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Showing releases 51-75 out of 342.

<< < 1 | 2 | 3 | 4 | 5 | 6 | 7 > >>

Public Release: 2-Sep-2014
ESC Congress 2014
Family history of cardiovascular disease is not enough to motivate people to follow healthy lifestyle
New research presented at the European Society of Cardiology Congress in Barcelona shows that having a family history of cardiovascular disease (CVD) is not enough to motivate people to follow healthy lifestyles.
Heart Age

Contact: Rachael Rees

Public Release: 2-Sep-2014
University of Houston researcher looks at the future of higher education
Most forecasts about the future of higher education have focused on how the institutions themselves will be affected -- including the possibility of less demand for classes on campus and fewer tenured faculty members as people take courses online. When researchers at the University of Houston tackled the issue, they focused instead on what students will need in the future, including improved mentoring, personalized learning and feedback in real time.
Lumina Foundation

Contact: Jeannie Kever
University of Houston

Public Release: 2-Sep-2014
Patient Safety in Surgery
More than one-third of booked operations are re-booked
More than one-third of all planned orthopedic surgery procedures are re-booked, postponed or cancelled completely. The most common reasons are cancellation at the patient's own request or emergency cases having to be prioritized. These are the findings of a study carried out by the Sahlgrenska Academy, University of Gothenburg, Sweden in association with Sahlgrenska University Hospital.

Contact: Krister Svahn
University of Gothenburg

Public Release: 2-Sep-2014
Journal of Hospital Administration
Can data motivate hospital leaders to improve care transitions?
New study in the Aug. 26 issue of the Journal of Hospital Administration shows that implementing guidelines can improve hospitals' communication during patient care transitions.
Centers for Medicare and Medicaid Services

Contact: George Stamatis
University Hospitals Case Medical Center

Public Release: 2-Sep-2014
Lancet Respiratory Medicine
The Lancet Respiratory Medicine: Household air pollution puts more than 1 in 3 people worldwide at risk of ill health and early death
Household air pollution, caused by the use of plant-based or coal fuel for cooking, heating, and lighting, is putting nearly three billion people worldwide at risk of ill health and early death, according to a new Commission, published in The Lancet Respiratory Medicine journal.

Contact: Stephen Gordon
The Lancet

Public Release: 2-Sep-2014
Dissertations and Features
Protein may provide the key to arresting development of diabetes
The STK25 protein contributes to cell growth. Researchers at Sahlgrenska Academy have discovered that the protein also affects metabolism, demonstrating that elevated levels accelerate the progress of diabetes in mice.

Contact: Krister Svahn
University of Gothenburg

Public Release: 2-Sep-2014
International Journal of Palliative Nursing
Many nurses unprepared to meet dying patients
Most nurses in their work care for patients who are dying. A study of more than 200 students has shown that many nurses in training feel unprepared and anxious when faced with the prospect of meeting patients during end-of-life care.

Contact: Krister Svahn
University of Gothenburg

Public Release: 2-Sep-2014
Journal of Leukocyte Biology
Over-the-counter pain reliever may restore immune function in old age
New research involving mice suggests that the key to more youthful immune function might already be in your medicine cabinet. In a report published in the Journal of Leukocyte Biology scientists show that macrophages from the lungs of old mice had different responses to Mycobacterium tuberculosis than macrophages from young mice, but these changes were reversed by ibuprofen.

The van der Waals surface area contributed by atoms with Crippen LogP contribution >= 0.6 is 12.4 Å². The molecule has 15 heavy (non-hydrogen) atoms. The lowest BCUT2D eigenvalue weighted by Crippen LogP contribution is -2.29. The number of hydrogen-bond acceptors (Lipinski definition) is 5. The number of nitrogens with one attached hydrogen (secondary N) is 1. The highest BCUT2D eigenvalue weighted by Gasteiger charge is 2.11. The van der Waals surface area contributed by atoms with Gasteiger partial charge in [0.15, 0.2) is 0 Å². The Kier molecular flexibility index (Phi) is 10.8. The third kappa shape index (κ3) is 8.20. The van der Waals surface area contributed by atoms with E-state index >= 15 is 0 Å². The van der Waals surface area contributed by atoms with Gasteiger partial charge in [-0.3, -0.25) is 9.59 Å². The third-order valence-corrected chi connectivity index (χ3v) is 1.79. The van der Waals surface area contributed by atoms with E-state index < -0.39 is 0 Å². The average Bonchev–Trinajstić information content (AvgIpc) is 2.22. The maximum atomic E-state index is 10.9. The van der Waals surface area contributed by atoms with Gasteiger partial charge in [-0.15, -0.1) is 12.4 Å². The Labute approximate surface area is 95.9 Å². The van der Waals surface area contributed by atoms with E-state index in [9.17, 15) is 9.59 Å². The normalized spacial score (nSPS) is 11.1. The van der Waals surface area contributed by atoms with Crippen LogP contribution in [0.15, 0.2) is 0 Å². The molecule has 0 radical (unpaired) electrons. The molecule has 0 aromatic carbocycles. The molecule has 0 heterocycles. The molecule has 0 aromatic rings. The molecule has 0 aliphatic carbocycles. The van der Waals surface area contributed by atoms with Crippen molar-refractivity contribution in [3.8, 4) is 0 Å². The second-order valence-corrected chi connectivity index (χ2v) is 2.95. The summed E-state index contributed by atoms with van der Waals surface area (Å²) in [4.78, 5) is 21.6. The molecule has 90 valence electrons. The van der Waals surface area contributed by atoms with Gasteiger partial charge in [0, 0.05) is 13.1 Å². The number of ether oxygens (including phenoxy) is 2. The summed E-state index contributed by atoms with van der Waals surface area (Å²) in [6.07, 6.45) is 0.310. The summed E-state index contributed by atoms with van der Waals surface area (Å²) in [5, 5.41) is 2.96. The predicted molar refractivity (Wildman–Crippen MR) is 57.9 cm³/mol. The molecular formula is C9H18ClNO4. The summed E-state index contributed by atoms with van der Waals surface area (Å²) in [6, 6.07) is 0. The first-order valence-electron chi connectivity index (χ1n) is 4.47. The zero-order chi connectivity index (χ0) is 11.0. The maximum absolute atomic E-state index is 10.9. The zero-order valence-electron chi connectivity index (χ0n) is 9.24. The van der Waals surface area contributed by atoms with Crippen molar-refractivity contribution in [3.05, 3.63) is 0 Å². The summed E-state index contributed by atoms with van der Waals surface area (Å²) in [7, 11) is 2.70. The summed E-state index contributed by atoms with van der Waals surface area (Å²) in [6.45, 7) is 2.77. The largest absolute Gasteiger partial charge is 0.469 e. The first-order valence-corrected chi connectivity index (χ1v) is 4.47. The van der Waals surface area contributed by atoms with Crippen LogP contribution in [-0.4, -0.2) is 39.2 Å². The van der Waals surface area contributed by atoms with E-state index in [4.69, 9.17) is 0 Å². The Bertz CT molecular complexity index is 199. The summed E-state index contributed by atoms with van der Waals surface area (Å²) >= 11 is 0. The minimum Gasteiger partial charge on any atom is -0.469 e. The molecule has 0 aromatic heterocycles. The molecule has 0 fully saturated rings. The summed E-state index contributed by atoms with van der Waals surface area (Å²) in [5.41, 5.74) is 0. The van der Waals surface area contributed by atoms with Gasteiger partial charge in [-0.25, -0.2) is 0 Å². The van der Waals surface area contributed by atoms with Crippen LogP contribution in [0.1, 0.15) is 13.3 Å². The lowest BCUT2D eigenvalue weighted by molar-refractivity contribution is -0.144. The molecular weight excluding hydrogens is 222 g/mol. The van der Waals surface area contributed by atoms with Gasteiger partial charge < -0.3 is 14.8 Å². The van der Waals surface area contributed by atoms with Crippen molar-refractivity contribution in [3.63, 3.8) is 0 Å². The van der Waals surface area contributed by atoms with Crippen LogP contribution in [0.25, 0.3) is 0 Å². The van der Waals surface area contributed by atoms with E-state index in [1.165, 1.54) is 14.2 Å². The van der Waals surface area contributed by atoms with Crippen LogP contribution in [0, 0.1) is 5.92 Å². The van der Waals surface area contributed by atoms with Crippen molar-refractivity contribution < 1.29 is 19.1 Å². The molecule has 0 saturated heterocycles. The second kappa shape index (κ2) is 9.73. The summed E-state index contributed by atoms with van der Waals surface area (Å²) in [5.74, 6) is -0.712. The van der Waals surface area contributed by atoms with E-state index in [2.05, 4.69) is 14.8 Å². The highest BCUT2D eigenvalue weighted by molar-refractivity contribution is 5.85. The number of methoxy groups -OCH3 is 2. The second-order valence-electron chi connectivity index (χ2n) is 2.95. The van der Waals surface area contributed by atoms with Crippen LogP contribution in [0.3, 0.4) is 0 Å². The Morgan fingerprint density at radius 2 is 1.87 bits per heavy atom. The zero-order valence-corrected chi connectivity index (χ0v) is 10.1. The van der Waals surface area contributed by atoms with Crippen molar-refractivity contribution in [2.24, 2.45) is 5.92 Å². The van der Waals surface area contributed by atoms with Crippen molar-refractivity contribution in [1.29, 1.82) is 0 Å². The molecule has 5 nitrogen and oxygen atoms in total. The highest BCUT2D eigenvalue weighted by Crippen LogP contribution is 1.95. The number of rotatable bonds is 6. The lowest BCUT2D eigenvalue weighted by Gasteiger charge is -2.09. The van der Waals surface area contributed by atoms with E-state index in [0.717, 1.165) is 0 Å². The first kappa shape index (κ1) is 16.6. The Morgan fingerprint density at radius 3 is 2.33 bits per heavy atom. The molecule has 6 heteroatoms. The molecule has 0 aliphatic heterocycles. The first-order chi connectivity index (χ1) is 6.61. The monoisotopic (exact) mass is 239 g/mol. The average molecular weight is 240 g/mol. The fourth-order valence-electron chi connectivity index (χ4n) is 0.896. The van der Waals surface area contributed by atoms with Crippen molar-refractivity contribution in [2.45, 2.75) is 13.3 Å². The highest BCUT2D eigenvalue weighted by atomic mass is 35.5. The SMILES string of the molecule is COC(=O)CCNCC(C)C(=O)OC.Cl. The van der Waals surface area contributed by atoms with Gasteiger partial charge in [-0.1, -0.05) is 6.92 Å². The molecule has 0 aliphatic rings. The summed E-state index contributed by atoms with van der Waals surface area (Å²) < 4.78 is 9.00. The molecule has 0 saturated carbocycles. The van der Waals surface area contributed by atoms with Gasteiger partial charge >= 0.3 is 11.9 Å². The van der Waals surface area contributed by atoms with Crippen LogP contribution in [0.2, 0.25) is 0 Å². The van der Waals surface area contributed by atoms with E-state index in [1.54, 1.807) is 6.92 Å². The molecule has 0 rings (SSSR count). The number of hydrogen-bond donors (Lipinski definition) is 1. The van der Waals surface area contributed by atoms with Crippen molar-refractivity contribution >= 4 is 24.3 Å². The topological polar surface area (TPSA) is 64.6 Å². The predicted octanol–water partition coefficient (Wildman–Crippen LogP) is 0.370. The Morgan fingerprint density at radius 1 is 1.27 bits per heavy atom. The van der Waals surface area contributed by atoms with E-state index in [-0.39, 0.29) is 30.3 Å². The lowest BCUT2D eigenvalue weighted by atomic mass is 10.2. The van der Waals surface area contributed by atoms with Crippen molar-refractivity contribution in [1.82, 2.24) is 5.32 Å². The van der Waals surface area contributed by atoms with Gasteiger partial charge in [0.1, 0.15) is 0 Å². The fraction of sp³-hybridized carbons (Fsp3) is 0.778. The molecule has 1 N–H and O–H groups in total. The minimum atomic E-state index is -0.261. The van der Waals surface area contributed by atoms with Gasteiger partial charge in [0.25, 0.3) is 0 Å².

Contact: Cody Mooneyhan
Federation of American Societies for Experimental Biology

Public Release: 2-Sep-2014
Environment International
Clean air halves health costs in Chinese city
Air pollution regulations over the last decade in Taiyuan, China, have substantially improved the health of people living there, accounting for a greater than 50 percent reduction in costs associated with loss of life and disability between 2001 and 2010, according to researchers at the Columbia Center for Children's Environmental Health at the Mailman School of Public Health and colleagues in China.
Rockefeller Brothers Fund, Schmidt Foundation, China National Sciences Foundation, Shanxi Medical University

Contact: Timothy Paul
Columbia University's Mailman School of Public Health

Public Release: 2-Sep-2014
The Disappearing Spoon author Sam Kean takes on the megalodon myth
Best-selling author Sam Kean stops by Reactions this week to debunk the myth of the megalodon, the 50-foot super shark that, despite what 'Shark Week' may lead you to believe, is long-extinct. Kean's book, 'The Disappearing Spoon,' is getting the Reactions treatment in a 10-episode video series. The series is a collaboration with the newly launched American Association of Chemistry Teachers.

Contact: Michael Bernstein
American Chemical Society

Public Release: 2-Sep-2014
Psychological Science
Rediscovering our mundane moments brings us unexpected pleasure
We like to document the exciting and momentous occasions in our lives, but new research suggests there is value in capturing our more mundane, everyday experiences, which can bring us unexpected joy in the future. The findings are published in Psychological Science, a journal of the Association for Psychological Science.

Contact: Anna Mikulak
Association for Psychological Science

Public Release: 2-Sep-2014
Journal of Gastrointestinal Surgery
Family conflicts, other non-physical worries before cancer surgery raise patients' complication risk
How well patients recover from cancer surgery may be influenced by more than their medical conditions and the operations themselves. Family conflicts and other non-medical problems may raise their risk of surgical complications, a Mayo Clinic study has found.
NIH/National Institute of Diabetes and Digestive and Kidney Diseases

Contact: Sharon Theimer
Mayo Clinic

Public Release: 2-Sep-2014
Nano Letters
Nano-forests to reveal secrets of cells
Vertical nanowires could be used for detailed studies of what happens on the surface of cells. The findings are important for pharmaceuticals research, among other applications. A group of researchers from Lund University in Sweden have managed to make artificial cell membranes form across a large number of vertical nanowires, known as a 'nano-forest'.